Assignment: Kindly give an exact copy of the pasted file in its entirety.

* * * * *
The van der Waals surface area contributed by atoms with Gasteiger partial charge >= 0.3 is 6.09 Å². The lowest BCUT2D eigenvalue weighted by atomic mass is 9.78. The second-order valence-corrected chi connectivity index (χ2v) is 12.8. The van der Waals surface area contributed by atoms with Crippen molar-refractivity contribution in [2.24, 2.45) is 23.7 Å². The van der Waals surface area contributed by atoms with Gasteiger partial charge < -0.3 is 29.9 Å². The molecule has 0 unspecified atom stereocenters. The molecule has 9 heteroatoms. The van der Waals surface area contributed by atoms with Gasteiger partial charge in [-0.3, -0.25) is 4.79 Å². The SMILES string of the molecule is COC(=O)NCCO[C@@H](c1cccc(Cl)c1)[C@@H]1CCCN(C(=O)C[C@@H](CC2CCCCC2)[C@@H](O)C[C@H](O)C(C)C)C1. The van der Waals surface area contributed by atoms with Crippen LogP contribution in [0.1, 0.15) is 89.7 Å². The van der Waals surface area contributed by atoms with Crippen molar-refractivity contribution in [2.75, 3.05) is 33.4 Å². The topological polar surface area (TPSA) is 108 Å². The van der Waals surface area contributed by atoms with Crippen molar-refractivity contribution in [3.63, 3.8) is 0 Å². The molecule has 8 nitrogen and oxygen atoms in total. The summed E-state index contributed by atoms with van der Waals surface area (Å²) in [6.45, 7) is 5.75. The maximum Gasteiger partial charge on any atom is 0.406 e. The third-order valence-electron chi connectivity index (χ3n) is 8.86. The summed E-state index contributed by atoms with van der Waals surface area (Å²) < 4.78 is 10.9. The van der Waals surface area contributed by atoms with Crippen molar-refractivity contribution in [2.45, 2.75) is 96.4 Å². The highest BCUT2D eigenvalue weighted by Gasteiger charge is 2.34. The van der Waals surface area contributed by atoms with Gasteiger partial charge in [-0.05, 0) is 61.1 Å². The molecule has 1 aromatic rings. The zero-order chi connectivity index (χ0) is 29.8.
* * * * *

The van der Waals surface area contributed by atoms with Gasteiger partial charge >= 0.3 is 6.09 Å². The lowest BCUT2D eigenvalue weighted by atomic mass is 9.78. The second-order valence-corrected chi connectivity index (χ2v) is 12.8. The van der Waals surface area contributed by atoms with Crippen molar-refractivity contribution in [2.24, 2.45) is 23.7 Å². The van der Waals surface area contributed by atoms with Gasteiger partial charge < -0.3 is 29.9 Å². The molecule has 0 unspecified atom stereocenters. The molecule has 9 heteroatoms. The van der Waals surface area contributed by atoms with Gasteiger partial charge in [-0.3, -0.25) is 4.79 Å². The SMILES string of the molecule is COC(=O)NCCO[C@@H](c1cccc(Cl)c1)[C@@H]1CCCN(C(=O)C[C@@H](CC2CCCCC2)[C@@H](O)C[C@H](O)C(C)C)C1. The van der Waals surface area contributed by atoms with Crippen LogP contribution in [0.1, 0.15) is 89.7 Å². The van der Waals surface area contributed by atoms with Crippen molar-refractivity contribution in [2.75, 3.05) is 33.4 Å². The topological polar surface area (TPSA) is 108 Å². The van der Waals surface area contributed by atoms with Crippen molar-refractivity contribution in [3.63, 3.8) is 0 Å². The molecule has 8 nitrogen and oxygen atoms in total. The summed E-state index contributed by atoms with van der Waals surface area (Å²) in [6.45, 7) is 5.75. The maximum Gasteiger partial charge on any atom is 0.406 e. The third-order valence-electron chi connectivity index (χ3n) is 8.86. The summed E-state index contributed by atoms with van der Waals surface area (Å²) < 4.78 is 10.9. The van der Waals surface area contributed by atoms with Crippen molar-refractivity contribution in [2.45, 2.75) is 96.4 Å². The highest BCUT2D eigenvalue weighted by Gasteiger charge is 2.34. The van der Waals surface area contributed by atoms with Gasteiger partial charge in [-0.05, 0) is 61.1 Å². The molecule has 1 aromatic rings. The zero-order chi connectivity index (χ0) is 29.8.